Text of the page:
Last week, those with a predilection for the Manhattan, Old Fashioned or Pink Gin had a sharp increase in blood pressure, when it was learned that the world’s supply of Angostura Bitters had run dry.
The highly aromatic elixir, made from a secret recipe of rare herbs, has been the mainstay in many a cocktail for over 150 years, giving drinks that extra impeccably spicy touch. The drought has only just come to light, when the company who manufacture the bitters in Trinidad revealed stocks had completely run out. “You can’t just turn on and off supply of bitters. It’s not like producing bottled water – it’s a very delicate, intricate process,” said Angostura’s Chief Executive Patrick Sepe.
Invented in 1824, Angostura was named after a town in Venezuela where a German doctor, Johann Siegert, came up with the recipe as a stomach tonic to ease tropical ailments among soldiers. The market for using bitters as a cocktail ingredient stemmed from the late 19th century, when hundreds of recipes were readily available, purported as cure-all tonics and miracle remedies. The Pure Food And Drug Act of 1906 put paid to companies making such outlandish claims, and the aromatic properties of bitters were adopted by inventive bartenders, noticeably Jerry Thomas, author of the first book on cocktails.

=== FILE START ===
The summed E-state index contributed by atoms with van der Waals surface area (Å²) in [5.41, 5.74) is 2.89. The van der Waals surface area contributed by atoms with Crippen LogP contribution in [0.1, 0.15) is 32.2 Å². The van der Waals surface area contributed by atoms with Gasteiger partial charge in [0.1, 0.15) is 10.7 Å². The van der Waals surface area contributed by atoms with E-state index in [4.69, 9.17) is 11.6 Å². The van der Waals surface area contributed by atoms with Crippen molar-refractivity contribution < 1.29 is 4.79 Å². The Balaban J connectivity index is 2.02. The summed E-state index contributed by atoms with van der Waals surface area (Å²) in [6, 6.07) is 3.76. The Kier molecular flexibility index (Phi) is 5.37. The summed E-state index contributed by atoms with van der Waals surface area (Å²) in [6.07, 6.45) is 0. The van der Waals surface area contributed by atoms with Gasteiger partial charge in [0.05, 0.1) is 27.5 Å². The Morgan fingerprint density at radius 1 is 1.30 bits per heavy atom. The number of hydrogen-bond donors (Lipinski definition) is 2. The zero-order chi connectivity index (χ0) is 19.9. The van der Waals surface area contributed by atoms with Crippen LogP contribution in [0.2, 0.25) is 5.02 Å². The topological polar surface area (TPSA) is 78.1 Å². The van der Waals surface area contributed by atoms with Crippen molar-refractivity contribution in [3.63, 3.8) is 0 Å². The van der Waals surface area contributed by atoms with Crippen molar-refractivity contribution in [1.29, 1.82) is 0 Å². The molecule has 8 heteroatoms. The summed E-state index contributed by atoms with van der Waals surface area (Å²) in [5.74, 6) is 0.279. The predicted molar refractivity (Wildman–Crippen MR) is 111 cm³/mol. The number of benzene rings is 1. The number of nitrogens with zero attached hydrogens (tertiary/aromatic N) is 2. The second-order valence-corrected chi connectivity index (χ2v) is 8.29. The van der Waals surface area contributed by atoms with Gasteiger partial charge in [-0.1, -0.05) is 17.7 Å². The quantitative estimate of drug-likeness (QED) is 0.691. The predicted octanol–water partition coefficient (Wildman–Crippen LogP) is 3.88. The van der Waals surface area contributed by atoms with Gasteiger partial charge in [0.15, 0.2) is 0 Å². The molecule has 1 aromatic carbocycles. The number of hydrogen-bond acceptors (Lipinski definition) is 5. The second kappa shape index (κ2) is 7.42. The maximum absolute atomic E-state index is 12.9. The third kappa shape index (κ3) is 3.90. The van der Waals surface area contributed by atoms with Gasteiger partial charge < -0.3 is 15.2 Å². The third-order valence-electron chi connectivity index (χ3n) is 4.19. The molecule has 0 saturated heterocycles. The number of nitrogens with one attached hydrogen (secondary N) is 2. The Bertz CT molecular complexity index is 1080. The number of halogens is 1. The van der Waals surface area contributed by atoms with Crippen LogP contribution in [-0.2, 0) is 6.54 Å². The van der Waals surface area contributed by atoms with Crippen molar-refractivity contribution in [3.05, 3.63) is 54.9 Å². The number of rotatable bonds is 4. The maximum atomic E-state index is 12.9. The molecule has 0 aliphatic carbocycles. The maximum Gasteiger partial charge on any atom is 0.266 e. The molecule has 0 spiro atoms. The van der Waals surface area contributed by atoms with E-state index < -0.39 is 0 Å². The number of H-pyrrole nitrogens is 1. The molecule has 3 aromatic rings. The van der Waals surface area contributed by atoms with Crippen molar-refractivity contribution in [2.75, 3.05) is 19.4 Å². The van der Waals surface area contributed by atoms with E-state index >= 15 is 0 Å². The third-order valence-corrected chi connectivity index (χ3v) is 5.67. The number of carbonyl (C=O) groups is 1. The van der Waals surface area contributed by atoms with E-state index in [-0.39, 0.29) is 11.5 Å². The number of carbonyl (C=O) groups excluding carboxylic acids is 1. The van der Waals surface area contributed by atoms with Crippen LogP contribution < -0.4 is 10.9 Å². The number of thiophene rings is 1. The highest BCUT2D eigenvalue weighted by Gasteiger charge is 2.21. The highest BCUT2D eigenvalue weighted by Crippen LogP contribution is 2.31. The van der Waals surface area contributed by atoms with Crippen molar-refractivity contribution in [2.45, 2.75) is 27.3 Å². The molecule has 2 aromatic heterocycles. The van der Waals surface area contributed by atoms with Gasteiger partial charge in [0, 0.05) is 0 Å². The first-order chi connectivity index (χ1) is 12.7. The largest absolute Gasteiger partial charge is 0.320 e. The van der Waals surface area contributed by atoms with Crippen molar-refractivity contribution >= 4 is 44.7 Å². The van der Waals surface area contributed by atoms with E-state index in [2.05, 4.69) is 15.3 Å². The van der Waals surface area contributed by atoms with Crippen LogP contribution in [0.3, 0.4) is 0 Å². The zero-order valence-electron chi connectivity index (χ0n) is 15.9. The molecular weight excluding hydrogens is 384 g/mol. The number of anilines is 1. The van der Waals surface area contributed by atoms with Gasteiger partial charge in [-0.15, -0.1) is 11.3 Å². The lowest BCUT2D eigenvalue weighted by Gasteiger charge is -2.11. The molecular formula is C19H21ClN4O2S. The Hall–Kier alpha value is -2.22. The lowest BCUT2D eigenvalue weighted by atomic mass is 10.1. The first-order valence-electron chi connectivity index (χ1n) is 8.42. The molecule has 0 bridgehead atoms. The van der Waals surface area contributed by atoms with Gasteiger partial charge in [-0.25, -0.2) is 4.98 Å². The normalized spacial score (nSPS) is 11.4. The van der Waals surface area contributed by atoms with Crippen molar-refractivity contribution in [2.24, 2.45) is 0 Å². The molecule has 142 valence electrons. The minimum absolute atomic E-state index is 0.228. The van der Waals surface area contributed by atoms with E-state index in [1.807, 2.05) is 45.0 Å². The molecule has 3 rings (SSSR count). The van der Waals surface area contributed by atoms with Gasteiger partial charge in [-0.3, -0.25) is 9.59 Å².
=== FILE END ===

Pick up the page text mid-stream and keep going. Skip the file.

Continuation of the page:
Fortunately, help is a mere shake of the wrist away. Cocktail aficionados can breathe a sigh of relief, as German company the Bitter Truth are making a superb range of bitters with a recipe dating back to Jerry Thomas’ original own decanter concoction. For more information, visit The-bitter-truth.com